Breathing figurative life into the Martian landscape is still very much the province of SF writers these days. Most notably we have former San Diegan Kim Stanley Robinson with his novels Red Mars, Blue Mars and Green Mars. These books are scientifically rigorous and literarily have nothing whatever to apologize for. Another San Diegan, physicist and fictioneer Gregory Benford regularly weighs in with work about Mars rich with hard science. There are several others in the field (Arthur C. Clarke, Ben Bova, etc.), but most real news about this neighbor and most Earth-like of planets is from NASA these days. We'll be getting stuff from Pluto soon, but the focus of the space program is likely to remain Mars oriented for a good time to come.

The Mars Society, by the way, has a functioning replica of the Mars Rover you may be allowed to play with. It is, I believe, the only one extant. The Friday night I chose to drop in was movie night, featuring Randy Quaid in 1990's Martians Go Home, a truly awful comedy (with moments) based on the short novel (from, I think, the 1950s) by Fredrick Brown. I remember the novel being funnier. The movie version has Earth invaded by green stand-up comics from the red planet, somehow summoned by Quaid who scores music for TV. While ripping off the five-note theme from Close Encounters of the Third Kind for some science fiction TV show, the Martians arrive and batter the world with shtick. Truly a film to rival Queen of Outer Space.

Sponsored
Here's something you might be interested in.
Submit a free classified
or view all
Previous article

The Red, White, and Blue can never tell a lie: San Diego was the place to be for the Fourth of July!

America’s Finest County
Next Article

San Diego Lotharios rejoice at news of mandatory 10 pm nightlife shutdown

Closed Doors = Closed Deals
Comments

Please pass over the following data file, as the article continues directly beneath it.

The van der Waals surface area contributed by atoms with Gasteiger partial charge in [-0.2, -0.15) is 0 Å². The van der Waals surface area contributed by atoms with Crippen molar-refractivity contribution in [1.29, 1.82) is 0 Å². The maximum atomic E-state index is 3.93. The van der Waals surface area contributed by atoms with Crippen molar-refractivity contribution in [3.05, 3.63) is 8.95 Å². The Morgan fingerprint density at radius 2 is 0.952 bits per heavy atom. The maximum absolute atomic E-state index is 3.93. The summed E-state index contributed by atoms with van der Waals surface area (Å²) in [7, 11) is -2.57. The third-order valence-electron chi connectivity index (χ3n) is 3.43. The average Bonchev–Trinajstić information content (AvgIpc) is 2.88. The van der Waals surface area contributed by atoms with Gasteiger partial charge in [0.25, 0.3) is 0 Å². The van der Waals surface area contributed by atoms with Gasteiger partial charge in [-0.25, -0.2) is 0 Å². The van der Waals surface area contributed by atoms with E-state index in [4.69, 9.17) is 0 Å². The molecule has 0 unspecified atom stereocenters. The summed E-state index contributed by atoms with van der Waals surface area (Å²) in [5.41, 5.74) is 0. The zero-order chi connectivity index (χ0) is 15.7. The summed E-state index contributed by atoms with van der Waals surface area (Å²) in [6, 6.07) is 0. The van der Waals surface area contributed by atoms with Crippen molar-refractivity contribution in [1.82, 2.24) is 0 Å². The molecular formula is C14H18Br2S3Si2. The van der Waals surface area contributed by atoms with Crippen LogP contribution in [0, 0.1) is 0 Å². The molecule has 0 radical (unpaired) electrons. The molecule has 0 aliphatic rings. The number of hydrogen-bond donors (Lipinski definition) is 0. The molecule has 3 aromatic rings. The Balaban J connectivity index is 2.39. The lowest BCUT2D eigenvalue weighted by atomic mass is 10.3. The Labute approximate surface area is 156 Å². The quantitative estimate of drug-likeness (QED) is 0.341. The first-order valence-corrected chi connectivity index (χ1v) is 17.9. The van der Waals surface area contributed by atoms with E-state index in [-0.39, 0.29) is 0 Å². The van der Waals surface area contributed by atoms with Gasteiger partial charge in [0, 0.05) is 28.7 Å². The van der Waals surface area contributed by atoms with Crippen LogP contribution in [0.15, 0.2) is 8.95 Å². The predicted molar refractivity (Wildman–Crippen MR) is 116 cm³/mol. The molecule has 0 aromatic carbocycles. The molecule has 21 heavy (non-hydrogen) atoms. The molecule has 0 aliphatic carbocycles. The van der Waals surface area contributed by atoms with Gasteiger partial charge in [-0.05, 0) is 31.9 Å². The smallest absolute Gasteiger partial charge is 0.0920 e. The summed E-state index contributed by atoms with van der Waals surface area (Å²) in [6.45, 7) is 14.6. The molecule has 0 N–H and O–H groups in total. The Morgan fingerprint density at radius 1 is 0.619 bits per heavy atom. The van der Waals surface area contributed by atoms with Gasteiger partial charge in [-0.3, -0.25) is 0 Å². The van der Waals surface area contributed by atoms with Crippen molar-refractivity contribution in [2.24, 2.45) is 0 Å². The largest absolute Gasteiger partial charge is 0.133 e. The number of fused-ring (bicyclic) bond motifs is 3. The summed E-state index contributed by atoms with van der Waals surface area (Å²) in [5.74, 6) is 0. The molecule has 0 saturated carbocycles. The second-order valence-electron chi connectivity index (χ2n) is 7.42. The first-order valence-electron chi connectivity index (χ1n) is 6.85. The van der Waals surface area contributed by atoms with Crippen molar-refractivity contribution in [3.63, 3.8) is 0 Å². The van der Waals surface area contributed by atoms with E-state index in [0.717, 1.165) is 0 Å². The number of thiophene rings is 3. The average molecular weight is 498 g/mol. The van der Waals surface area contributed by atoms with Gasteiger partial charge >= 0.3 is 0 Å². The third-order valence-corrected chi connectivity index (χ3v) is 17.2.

0

Be the first to leave a comment.

Sign in to comment

Sign in

Art Reviews — W.S. Di Piero's eye on exhibits Ask a Hipster — Advice you didn't know you needed Best Buys — San Diego shopping Big Screen — Movie commentary Blurt — Music's inside track Booze News — San Diego spirits City Lights — News and politics Classical Music — Immortal beauty Classifieds — Free and easy Cover Stories — Front-page features Excerpts — Literary and spiritual excerpts Famous Former Neighbors — Next-door celebs Feast! — Food & drink reviews Feature Stories — Local news & stories From the Archives — Spotlight on the past Golden Dreams — Talk of the town Here's the Deal — Chad Deal's watering holes Just Announced — The scoop on shows Letters — Our inbox [email protected] — Local movie buffs share favorites Movie Reviews — Our critics' picks and pans Musician Interviews — Up close with local artists Neighborhood News from Stringers — Hyperlocal news News Ticker — News & politics Obermeyer — San Diego politics illustrated Of Note — Concert picks Out & About — What's Happening Overheard in San Diego — Eavesdropping illustrated Poetry — The old and the new Pour Over — Grab a cup Reader Travel — Travel section built by travelers Reading — The hunt for intellectuals Roam-O-Rama — SoCal's best hiking/biking trails San Diego Beer News — Inside San Diego suds SD on the QT — Almost factual news Set 'em Up Joe — Bartenders' drink recipes Sheep and Goats — Places of worship Special Issues — The best of Sports — Athletics without gush Street Style — San Diego streets have style Suit Up — Fashion tips for dudes Theater Reviews — Local productions Theater antireviews — Narrow your search Tin Fork — Silver spoon alternative Under the Radar — Matt Potter's undercover work Unforgettable — Long-ago San Diego Unreal Estate — San Diego's priciest pads Waterfront — All things ocean Your Week — Daily event picks